Call for review of 20 mph speed limits in York

Study in London finds wide area 20 mph limits have led to an INCREASE in average vehicle speeds

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Hot on the heels of revelations that accident rates have increased in some City’s where wide area 20 mph speed limits have been introduced now comes news that average vehicle speeds may also be increasing.

The main objection to the York Councils £600,000 programme of 20 mpg speed signs has been that it would have little, if any,effect on driver behaviour.

If the effect is neutral then there would be little point in throwing good money after bad next year when a new Council would have to decide whether to pay for the signs to be removed (other than from accident blackspots and locations like school entrances where there is a higher risk of an accident)

If any of the following tests are not satisfied the – post Labour – Council would have little option than to consult residents about changing the speed limits back to the default 30 mph

  1. If accident levels on areas, with the new limit, increase
  2. If vehicle speeds on the roads increase
  3. If police enforcement time is diverted way from other locations with a higher accident potential.

The York Council has been reluctant to report on the effects that the wide area speed limit in the Bishopthorpe Road area have had.

A Freedom of information request will reveal whether average speeds have reduced and to what extent.

Residents will also want to know whether any of the, increased number of, serious accidents which occurred in the City last year took place on roads with a 20 mph limit. (Most accidents in the York area occur on trunk roads or are slow speed impacts in the City centre).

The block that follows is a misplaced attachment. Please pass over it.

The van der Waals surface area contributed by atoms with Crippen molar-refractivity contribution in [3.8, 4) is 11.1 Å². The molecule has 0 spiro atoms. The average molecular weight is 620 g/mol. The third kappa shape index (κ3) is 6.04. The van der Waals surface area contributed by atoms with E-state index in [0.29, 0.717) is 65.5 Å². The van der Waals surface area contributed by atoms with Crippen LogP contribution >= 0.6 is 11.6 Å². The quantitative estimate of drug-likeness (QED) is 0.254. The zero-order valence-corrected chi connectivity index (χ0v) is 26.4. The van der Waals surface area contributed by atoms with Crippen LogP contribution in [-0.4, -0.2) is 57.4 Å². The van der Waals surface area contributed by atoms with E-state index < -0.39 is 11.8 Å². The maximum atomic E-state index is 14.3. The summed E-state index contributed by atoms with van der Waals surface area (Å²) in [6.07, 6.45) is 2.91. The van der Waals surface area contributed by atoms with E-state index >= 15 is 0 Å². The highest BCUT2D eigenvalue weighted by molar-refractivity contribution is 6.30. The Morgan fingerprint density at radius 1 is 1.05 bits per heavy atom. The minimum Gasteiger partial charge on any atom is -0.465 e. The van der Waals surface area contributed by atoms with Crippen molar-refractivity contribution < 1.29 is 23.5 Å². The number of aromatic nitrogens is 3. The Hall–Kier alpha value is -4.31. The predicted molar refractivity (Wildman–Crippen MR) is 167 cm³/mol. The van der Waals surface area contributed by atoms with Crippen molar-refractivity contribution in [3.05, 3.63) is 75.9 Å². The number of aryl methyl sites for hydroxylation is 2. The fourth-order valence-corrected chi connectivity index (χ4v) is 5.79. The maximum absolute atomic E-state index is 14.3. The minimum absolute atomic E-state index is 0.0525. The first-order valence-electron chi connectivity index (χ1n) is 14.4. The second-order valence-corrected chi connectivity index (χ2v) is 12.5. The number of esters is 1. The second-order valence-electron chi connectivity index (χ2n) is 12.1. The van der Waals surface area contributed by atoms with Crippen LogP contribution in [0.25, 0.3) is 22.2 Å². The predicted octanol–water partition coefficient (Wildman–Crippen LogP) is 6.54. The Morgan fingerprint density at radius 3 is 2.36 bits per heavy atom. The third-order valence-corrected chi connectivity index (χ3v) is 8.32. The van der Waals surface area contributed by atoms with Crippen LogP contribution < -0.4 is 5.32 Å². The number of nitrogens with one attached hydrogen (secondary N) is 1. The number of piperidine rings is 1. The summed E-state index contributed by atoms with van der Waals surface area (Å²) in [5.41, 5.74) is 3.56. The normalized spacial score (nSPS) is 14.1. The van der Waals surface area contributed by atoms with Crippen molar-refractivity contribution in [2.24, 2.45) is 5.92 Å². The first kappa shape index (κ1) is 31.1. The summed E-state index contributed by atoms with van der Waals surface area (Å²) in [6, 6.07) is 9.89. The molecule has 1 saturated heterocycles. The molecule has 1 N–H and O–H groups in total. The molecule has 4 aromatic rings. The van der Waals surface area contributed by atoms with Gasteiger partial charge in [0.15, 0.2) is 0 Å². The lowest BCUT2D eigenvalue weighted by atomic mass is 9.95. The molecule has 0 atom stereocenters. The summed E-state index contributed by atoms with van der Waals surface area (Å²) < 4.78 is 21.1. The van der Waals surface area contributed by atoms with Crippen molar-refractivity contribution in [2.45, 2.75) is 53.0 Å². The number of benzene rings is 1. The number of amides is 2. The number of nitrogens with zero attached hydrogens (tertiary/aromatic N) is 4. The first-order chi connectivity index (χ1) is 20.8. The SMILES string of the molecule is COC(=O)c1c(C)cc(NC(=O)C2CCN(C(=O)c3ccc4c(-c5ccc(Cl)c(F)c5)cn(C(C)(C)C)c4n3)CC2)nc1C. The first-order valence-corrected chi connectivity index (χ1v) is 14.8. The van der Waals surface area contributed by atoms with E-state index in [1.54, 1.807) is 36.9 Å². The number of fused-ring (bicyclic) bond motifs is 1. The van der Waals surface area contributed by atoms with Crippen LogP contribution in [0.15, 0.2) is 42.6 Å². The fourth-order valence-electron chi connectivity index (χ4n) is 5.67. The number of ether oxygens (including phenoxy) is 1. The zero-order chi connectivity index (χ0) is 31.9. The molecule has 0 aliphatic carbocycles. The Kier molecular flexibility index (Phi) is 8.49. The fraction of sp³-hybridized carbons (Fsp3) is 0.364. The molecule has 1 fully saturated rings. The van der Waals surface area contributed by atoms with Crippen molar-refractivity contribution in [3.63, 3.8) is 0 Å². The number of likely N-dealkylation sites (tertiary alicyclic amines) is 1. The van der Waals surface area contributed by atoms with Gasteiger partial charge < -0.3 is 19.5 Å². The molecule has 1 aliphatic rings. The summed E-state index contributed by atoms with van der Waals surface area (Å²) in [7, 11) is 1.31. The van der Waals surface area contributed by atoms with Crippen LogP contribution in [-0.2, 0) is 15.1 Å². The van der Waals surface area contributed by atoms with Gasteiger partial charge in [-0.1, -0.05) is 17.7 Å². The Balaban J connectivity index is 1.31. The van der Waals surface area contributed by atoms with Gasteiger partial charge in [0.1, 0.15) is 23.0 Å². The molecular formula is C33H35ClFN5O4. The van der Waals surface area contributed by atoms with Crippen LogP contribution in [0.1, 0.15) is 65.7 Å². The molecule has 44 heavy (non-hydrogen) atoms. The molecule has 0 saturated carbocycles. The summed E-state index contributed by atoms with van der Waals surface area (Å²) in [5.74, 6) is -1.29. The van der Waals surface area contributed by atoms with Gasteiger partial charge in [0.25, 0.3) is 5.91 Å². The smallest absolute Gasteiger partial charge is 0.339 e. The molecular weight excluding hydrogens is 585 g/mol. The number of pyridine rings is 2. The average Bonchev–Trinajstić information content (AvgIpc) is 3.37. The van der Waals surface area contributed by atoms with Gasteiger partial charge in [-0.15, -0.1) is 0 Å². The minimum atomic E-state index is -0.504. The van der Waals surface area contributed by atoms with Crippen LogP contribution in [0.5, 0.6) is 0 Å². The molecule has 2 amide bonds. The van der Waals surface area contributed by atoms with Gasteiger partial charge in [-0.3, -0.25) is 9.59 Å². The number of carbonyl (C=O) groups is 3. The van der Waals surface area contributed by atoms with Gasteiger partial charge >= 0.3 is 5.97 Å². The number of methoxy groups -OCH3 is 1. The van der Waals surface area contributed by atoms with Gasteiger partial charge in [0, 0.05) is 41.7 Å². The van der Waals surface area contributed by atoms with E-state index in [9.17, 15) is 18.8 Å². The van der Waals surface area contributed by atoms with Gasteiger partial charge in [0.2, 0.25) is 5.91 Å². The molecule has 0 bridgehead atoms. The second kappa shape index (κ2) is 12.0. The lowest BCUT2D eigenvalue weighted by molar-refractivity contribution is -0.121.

All in all it seems to be time for the Council to provide residents with more feedback on their controversial project..

4 thoughts on “Call for review of 20 mph speed limits in York

  1. […] is in line with results from other parts of the […]

  2. […] meeting heard confirmation that no vehicle speed checks had been completed in west York since 20 mph signs started to be put up 12 months […]

  3. […] meeting heard confirmation that no vehicle speed checks had been completed in west York since 20 mph signs started to be put up 12 months […]

  4. […] scheme in London is apparently aimed at “reducing cycling casualties”. Ironically a previous study in the capital revealed that the introduction of 20 mph limits there had resulted in an increase in average […]

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